LightChannels0
Light Channels – Yay or Ney (Twitter Poll)

duel1

Yup, a division! Before we go over the discussion and the many answers people provided, which I will mix/interleave throughout this post to give perspective, let’s first cover some ground and make sure we all talk about the same thing.

Light(ing) Channels?

In layman’s terms, Lighting Channels (LC) is the functionality of masking lights on an per-object basis, or on a subset of objects that meet the masking criteria. Environment-only, character-only, and cinematic-only lights to name a few are examples that come to mind.

LightChannels3
Lighting Channels in UDK  – Point light affecting Dynamic objects tagged as Cinematic 1 [1]

This inclusion/exclusion concept allows lighting artists to have more fine-grained, manual control on light interactions. The image above describes a light affecting dynamic objects such as characters and others, but not the static environment. This case is especially common for cut-scenes, where lighting artists can clearly identify the key, fill and rim lights for each character, for each shot, to ensure that the art-directed lighting is manicured and behaves as expected.


3-point light setup example from a TV show

Lighting channels are not limited to characters and cut-scenes. Other classic examples come to mind, such as additional lights to manually enhance/fixup global illumination (ie.: faking/adding custom diffuse inter-reflection, or “bounce”), or additional lights for animated/hero objects.

Light Channels vs Light Merging

A bit of a side topic, though a concept often intertwined with light channels is light merging. In the context of forward lighting and how it was done back then, prior to tiled or clustered approaches [2] [3], iterating on all potentially affecting lights on a per object basis would greatly affect performance, especially on older hardware. To palliate this issue, dynamically lit objects were often lit by a subset of lights present in the scene: a select number of closest lights, or dynamically merging/coalescing lights [1] based on brightness/luminous flux, distance, or even using spherical harmonics [4] [5] to merge and extract the most relevant n-point (often 3). Lights could also be merged by taking their affecting channels into account.

What’s the connection with light channels you say? Well, more than just about being merged based on their channels, it turns out that while merging lights can provide a “good approximation” in certain scenarios of light interactions with dynamic objects without having to compute all interactions, you still end up with a discrepancy between lights that have been manually placed by artists and lights that have been merged for dynamic objects. To compensate, having additional “forced/non-merged” lights was often requested by lighting artists. Unfortunately this often led to too many of these lights, and we were back at square one with regards to the performance benefits of lighting with merged lights. Basically, a performance-affecting visual workaround to fix a performance work-around. It’s getting complicated…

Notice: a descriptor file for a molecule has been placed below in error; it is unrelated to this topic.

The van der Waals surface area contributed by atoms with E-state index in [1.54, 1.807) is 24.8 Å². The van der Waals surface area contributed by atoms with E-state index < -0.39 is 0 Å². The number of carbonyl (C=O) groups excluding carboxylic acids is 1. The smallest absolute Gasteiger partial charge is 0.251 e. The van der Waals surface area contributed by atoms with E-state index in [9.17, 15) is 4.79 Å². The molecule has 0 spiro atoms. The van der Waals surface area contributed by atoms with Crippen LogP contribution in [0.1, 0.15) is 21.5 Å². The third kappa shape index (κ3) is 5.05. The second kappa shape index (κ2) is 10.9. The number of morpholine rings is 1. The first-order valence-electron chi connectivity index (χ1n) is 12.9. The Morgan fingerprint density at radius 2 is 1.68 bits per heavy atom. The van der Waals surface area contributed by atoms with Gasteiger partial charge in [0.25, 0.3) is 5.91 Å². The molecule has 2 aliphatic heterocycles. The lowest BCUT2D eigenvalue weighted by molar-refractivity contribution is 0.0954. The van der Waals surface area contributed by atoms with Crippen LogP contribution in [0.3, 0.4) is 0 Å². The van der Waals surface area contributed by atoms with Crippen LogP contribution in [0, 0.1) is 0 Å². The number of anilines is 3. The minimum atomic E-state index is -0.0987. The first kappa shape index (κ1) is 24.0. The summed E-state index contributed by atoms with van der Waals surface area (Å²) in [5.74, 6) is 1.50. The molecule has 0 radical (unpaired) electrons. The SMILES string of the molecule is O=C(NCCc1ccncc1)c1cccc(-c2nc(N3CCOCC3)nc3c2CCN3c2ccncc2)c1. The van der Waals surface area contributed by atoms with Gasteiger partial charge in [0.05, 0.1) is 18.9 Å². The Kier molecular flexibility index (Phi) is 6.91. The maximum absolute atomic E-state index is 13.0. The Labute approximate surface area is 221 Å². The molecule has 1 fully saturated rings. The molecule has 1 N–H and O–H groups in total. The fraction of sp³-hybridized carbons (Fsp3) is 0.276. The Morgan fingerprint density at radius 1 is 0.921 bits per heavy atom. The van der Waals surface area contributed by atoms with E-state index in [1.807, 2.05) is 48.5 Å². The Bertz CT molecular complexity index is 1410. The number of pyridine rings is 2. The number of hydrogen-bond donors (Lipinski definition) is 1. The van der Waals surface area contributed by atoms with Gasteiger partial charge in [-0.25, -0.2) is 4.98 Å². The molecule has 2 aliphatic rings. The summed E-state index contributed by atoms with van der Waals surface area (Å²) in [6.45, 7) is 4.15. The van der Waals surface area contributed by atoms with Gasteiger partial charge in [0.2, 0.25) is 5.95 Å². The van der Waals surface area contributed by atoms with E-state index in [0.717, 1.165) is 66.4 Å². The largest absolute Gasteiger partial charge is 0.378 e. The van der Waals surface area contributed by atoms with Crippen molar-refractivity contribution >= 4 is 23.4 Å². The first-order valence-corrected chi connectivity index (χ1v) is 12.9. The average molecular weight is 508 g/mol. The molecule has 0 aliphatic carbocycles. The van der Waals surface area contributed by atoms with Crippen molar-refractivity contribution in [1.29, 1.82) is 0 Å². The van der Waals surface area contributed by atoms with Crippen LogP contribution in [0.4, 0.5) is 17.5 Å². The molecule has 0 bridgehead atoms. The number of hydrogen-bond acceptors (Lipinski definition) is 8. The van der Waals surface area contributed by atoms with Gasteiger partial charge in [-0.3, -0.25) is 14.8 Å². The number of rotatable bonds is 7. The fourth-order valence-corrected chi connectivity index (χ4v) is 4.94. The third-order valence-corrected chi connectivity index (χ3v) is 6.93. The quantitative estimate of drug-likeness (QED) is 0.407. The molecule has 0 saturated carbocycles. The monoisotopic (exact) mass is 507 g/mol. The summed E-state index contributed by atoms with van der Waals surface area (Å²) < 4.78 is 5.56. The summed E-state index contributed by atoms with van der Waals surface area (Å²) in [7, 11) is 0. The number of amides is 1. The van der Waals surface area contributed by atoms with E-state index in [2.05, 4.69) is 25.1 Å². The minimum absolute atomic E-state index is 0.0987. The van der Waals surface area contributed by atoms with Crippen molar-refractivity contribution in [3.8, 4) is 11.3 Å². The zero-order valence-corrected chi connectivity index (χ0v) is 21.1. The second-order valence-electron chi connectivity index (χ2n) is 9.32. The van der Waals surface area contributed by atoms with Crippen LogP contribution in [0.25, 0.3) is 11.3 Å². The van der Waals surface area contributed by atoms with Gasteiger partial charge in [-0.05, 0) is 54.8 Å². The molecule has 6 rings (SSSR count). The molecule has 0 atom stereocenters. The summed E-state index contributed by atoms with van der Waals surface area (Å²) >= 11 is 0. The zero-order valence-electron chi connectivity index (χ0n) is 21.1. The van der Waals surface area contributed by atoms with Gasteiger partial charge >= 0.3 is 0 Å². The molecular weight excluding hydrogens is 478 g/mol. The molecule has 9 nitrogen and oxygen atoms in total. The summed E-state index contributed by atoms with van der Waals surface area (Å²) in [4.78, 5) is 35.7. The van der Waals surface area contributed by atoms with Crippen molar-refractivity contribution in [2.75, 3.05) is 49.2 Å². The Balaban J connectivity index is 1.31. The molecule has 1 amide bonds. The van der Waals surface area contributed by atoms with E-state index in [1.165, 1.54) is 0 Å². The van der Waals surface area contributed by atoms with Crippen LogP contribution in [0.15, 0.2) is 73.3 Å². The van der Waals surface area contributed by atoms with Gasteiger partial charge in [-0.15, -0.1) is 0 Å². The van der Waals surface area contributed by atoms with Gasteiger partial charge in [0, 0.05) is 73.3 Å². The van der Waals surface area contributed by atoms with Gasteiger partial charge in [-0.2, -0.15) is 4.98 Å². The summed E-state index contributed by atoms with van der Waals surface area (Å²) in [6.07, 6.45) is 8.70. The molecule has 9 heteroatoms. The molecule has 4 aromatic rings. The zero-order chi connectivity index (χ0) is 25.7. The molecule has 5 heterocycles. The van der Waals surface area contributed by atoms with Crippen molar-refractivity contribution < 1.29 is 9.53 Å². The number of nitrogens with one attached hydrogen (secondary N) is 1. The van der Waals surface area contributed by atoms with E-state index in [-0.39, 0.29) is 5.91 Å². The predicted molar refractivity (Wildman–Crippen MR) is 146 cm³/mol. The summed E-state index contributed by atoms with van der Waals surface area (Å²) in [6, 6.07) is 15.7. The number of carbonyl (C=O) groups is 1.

A Workaround For Something Broken?

At this point you probably feel like something’s odd, not working, or simply that light channels are a hack for something broken in the way we light scenes. And you’d be right to think so. To put things in perspective, though we/programmers work really hard to constantly improve their representation and behavior, real-time lights in video games don’t generally behave the way they’re intuitively expected to. Of the many discrepancies, the following stand out:

  1. Shadows are commonly missing from many lights
    1. Only a few select (key) lights get shadows, not all of them.
    2. Shadowless lights shine through walls, and can hit unintended targets.
  2. Lights don’t (all) trigger inter-reflections / indirect illumination
    1. The lack of proper GI on all dynamic lights means only direct illumination.
    2. If your engine has real-time GI, most likely limited to a few lights.

The lack of good GI / inter-reflection / indirect illumination causes artists to want to manually add fixup secondary/fill lights to artificially simulate such effects, for both environments and characters, separately but sometimes simultaneously handling both cases. In practice this can work, but can easily become a mess of lights, unless you are very strict and handle these in separate layers. And even if you are organized, since most of these lights will not cast shadows, often causes things to now get hit with artificial lights that shouldn’t.

lc2 (1).png

One common example is the Fridge Mouth Effect, the glowing of characters’ mouths from fill lights that are intended to light characters faces, or enhance the lighting on the environment, but aren’t shadowed and end up lighting up the inside of characters’ mouths. A visual artifact also featured on ears with translucency and no self-shadowing.